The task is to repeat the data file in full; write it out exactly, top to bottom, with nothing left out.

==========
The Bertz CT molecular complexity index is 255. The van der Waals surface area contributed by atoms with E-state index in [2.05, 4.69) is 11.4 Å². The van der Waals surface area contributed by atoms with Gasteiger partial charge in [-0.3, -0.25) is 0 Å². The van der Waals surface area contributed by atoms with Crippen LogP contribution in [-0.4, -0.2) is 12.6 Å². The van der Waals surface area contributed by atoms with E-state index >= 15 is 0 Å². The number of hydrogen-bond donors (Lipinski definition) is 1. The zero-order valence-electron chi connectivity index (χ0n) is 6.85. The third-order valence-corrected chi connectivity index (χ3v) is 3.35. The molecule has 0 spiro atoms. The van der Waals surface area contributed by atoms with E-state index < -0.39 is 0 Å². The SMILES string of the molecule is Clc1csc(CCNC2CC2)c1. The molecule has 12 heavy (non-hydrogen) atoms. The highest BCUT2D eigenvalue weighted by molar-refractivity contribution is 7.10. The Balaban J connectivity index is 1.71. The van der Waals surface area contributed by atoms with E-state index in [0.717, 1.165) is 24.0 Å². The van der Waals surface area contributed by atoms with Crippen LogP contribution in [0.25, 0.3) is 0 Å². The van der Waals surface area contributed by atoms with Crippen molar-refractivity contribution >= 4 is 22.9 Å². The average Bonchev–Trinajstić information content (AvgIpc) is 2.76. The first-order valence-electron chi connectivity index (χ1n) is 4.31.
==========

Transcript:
The Bertz CT molecular complexity index is 255. The van der Waals surface area contributed by atoms with E-state index in [2.05, 4.69) is 11.4 Å². The van der Waals surface area contributed by atoms with Gasteiger partial charge in [-0.3, -0.25) is 0 Å². The van der Waals surface area contributed by atoms with Crippen LogP contribution in [-0.4, -0.2) is 12.6 Å². The van der Waals surface area contributed by atoms with E-state index >= 15 is 0 Å². The number of hydrogen-bond donors (Lipinski definition) is 1. The zero-order valence-electron chi connectivity index (χ0n) is 6.85. The third-order valence-corrected chi connectivity index (χ3v) is 3.35. The molecule has 0 spiro atoms. The van der Waals surface area contributed by atoms with E-state index < -0.39 is 0 Å². The SMILES string of the molecule is Clc1csc(CCNC2CC2)c1. The molecule has 12 heavy (non-hydrogen) atoms. The highest BCUT2D eigenvalue weighted by molar-refractivity contribution is 7.10. The Balaban J connectivity index is 1.71. The van der Waals surface area contributed by atoms with E-state index in [0.717, 1.165) is 24.0 Å². The van der Waals surface area contributed by atoms with Crippen LogP contribution in [0.25, 0.3) is 0 Å². The van der Waals surface area contributed by atoms with Crippen molar-refractivity contribution >= 4 is 22.9 Å². The average Bonchev–Trinajstić information content (AvgIpc) is 2.76. The first-order valence-electron chi connectivity index (χ1n) is 4.31.